Recent Reads #1

As someone who used to read almost constantly, this year I've been trying to get back into the habit. I started off the year pretty well but the last couple of months have seen me lagging behind a bit, having only read 3 books in the last 2 months (one of which was a 150 page e-book, so I'm not even sure it should count towards that 20 book goal I set on Goodreads but I'm going to pretend it does).

So here's a run-through of all the books I've read in June and July.

Miss Peregrine’s Home for Peculiar Children by Ransom Riggs

This is one I’d heard of a few times before, but something about it just didn’t sound like it was for me so I never bothered to pick it up. However, the impending film adaptation directed by Tim Burton prompted me to give it a read. I’m a huge Tim Burton fan and obviously knew I would be going to see it, but the purist in me always prefers to read the book before seeing the film. I have to say that I absolutely loved it- much more than I thought I would. I can be a bit snobbish when it comes to reading Young Adult fiction; with books in that genre, sometimes it just feels very obvious that I’m now quite a bit older than the teenagers it was clearly written for and I’m left thinking ‘Christ, I feel old’. This book didn’t have that issue- it was very well-written, in a way that’s intelligent enough for people in their 20s to enjoy while still being appropriate for older children and teenagers.

It's about a 16-year old boy who, traumatised after his grandfather's death, goes to solve the mystery sparked by clues his grandfather left behind. He discovers his grandfather lived in an orphanage, inhabited by children with 'peculiar' talents, which is locked in a time loop of a day in 1940 that replays over and over again. The plot is pure fantasy, but it's written in such a descriptive way that you are easily sucked in. I was left turning the pages for hours, desperate to know what would happen. An unusual, but effective, element of this book was the interspersing of vintage photographs throughout, used in conjunction with the story. The author actually collected these photographs and used them to build the narrative. It was a great read, and I really need to pick up the rest in the series.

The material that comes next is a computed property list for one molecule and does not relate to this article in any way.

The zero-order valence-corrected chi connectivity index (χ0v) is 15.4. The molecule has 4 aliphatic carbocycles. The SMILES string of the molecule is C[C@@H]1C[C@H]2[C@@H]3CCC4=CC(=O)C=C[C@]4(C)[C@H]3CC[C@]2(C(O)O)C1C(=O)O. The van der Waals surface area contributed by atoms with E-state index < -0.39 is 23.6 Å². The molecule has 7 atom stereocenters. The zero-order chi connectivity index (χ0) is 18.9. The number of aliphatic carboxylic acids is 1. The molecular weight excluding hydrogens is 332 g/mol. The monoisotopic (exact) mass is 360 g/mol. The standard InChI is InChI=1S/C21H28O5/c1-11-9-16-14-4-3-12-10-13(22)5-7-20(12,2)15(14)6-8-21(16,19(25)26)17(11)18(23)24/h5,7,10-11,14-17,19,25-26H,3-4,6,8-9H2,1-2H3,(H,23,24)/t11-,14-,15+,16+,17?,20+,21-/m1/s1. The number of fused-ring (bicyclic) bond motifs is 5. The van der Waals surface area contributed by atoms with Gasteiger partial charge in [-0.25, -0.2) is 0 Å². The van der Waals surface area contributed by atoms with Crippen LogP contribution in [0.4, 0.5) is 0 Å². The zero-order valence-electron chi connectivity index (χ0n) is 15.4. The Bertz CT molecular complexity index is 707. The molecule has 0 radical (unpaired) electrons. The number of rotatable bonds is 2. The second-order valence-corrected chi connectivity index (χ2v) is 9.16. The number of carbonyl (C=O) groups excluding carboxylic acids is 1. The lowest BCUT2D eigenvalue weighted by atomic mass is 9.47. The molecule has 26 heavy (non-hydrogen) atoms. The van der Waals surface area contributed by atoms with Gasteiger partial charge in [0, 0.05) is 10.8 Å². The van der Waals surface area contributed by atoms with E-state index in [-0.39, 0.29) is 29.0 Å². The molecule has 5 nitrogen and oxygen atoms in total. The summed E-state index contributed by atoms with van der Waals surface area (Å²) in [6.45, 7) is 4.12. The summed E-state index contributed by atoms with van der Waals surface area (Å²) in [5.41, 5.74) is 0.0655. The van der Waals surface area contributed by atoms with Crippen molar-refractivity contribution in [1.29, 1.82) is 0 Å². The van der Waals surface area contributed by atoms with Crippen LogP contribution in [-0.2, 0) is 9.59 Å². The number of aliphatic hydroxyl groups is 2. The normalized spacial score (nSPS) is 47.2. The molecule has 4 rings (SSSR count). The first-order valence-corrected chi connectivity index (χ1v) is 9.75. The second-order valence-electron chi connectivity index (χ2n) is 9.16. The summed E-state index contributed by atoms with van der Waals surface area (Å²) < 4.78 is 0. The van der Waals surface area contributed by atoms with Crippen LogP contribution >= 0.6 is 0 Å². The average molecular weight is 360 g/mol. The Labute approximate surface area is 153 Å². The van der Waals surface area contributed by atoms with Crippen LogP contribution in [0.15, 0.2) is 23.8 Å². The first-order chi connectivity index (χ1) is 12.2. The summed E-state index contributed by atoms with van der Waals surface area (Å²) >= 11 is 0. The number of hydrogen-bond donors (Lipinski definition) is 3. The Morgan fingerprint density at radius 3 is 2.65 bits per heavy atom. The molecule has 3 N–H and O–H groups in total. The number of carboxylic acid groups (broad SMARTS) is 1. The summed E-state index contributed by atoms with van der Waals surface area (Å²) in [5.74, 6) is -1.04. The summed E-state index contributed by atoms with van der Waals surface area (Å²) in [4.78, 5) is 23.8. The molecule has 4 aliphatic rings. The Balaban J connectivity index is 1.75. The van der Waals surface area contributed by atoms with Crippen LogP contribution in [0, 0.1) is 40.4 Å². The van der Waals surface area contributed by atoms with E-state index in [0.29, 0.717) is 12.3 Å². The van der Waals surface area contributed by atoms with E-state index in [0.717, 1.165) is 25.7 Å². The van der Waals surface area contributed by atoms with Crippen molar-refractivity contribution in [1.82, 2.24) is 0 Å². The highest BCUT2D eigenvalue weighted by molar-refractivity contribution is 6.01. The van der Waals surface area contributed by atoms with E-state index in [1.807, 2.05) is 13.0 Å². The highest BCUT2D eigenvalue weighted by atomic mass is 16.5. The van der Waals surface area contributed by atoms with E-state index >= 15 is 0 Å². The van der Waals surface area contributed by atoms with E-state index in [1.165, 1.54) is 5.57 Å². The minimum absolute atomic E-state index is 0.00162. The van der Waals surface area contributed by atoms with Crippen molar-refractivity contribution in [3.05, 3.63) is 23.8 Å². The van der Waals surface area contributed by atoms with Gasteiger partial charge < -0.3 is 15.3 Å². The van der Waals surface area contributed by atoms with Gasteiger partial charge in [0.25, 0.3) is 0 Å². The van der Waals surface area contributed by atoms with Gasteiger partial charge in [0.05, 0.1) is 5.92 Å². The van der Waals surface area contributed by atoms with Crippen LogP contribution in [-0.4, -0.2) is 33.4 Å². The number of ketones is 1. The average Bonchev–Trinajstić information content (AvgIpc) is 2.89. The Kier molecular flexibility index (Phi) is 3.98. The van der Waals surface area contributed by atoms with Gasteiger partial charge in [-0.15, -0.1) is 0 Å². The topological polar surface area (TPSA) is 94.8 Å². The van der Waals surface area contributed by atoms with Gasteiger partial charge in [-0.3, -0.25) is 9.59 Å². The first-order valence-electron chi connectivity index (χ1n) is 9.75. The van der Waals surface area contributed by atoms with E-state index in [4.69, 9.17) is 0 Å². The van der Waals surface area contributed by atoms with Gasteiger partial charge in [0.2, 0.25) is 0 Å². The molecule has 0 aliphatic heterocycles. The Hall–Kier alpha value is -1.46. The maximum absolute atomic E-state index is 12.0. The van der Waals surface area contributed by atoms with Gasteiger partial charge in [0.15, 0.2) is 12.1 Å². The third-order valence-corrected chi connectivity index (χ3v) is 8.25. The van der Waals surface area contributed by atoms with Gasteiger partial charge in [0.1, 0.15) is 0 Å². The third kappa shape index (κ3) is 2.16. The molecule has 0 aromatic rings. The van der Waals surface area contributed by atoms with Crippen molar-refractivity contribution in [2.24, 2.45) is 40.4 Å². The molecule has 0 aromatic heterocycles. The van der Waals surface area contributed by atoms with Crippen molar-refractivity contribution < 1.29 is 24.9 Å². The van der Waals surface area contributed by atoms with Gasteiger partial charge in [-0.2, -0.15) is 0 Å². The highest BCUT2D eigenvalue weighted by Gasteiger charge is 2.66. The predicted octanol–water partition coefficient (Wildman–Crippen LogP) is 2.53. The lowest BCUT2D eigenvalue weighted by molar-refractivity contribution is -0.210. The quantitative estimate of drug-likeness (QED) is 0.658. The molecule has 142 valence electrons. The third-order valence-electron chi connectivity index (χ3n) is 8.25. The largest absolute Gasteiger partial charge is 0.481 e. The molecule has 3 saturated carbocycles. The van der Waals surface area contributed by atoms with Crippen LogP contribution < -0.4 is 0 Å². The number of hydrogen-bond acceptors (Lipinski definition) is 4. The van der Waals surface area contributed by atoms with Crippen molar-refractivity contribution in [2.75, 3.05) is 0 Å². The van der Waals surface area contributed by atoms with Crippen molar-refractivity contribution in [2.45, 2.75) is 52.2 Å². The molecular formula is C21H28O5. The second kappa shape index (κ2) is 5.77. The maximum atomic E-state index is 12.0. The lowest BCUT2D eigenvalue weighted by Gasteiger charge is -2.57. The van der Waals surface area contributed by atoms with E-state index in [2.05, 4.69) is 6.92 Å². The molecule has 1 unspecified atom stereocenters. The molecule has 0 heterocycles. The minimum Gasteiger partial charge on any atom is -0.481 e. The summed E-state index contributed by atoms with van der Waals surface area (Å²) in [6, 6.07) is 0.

The Girl on the Train
by Paula Hawkins

Again, this is another book/soon-to-be film adaptation that I'd been hearing a lot about but hadn't gotten around to reading yet. This is psychological thriller about a woman named Rachel who, on her daily train journeys to and from work, enjoys to watch a couple in the house the train stops opposite. She begins to feel like she knows them, inventing names and back-stories for them. However, one day she sees something unusual in that house and, soon after, the woman there goes missing. 

This novel is yet another psychological thriller, which has become quite the hyped-up genre after the success of Gone Girl. Every other novelist seems to be jumping on the bandwagon and riding on its coat-tails. However, I can't say this bothers me terribly- I love a good psychological thriller (note, I say a good psychological thriller. I've read a few stinkers). I can see why it's been compared to Gone Girl as it has some very similar elements- a twisting and turning plot, unreliable narrators and deeply unlikeable characters. Rachel is a very troubled character- an alcoholic torn up after a messy divorce- which I think is why I found her very difficult to relate to and, honestly, her narration was a bit odious at times. Because of this, it took me a while to get into the book but, when the plot started to pick up, I couldn't put it down. As I usually find with these kinds of novels, I don't like the character but I'm still desperate to know what happens.

This book had some decent twists and, overall, I thought it was pretty good. Not quite reaching the levels of hype people had been giving it, but still good and totally worth a read if you do enjoy the genre.

My Blogging Secrets: a guide to becoming a pro-blogger by Amber McNaught.

This one is a non-fiction e-book by fellow blogger Amber McNaught. She blogs over at Forever Amber- if you haven't checked her out, go do it now. She's excellent. I've been reading Amber's blog for some time now (a year? Two, perhaps? I've lost all sense of time) and I'm a big fan of her. Not only are her outfits amazing (girl rocks a midi skirt better than anyone I know) but her writing is utterly hilarious. Many a blog post of hers has had me in stitches. She frequently writes excellent posts about blogging tips and tricks, so when I found out she had released an entire book on the subject, I was all over it.

This book takes you through Amber's journey through blogging- how and why she started, how her blog has changed and progressed over the years and how she made a career out of it. It's full of handy guides and tips for blogging, in terms of how to make it successful and make money out of it. She's discusses, very honestly, how difficult it can be to blog professionally- there's absolutely no bullshit here. As well as super informative, it's also a really entertaining read. I find a lot of writing about blogging itself a bit tedious, but not this. Amber's typical humorous, engaging style of writing makes it very easy to read (I read it in one sitting). I was left feeling totally inspired about blogging and the idea of potentially doing it as a career. If you're considering blogging for money, or you're just a bit curious about how it's done, I would totally recommend giving this a look.

Have you read any of these books? Is there anything you've read recently that you'd recommend? I'm always looking for book suggestions (because, for someone who doesn't read as much as she'd like anymore, I still buy an awful lot of books) so hit me up in the comments.

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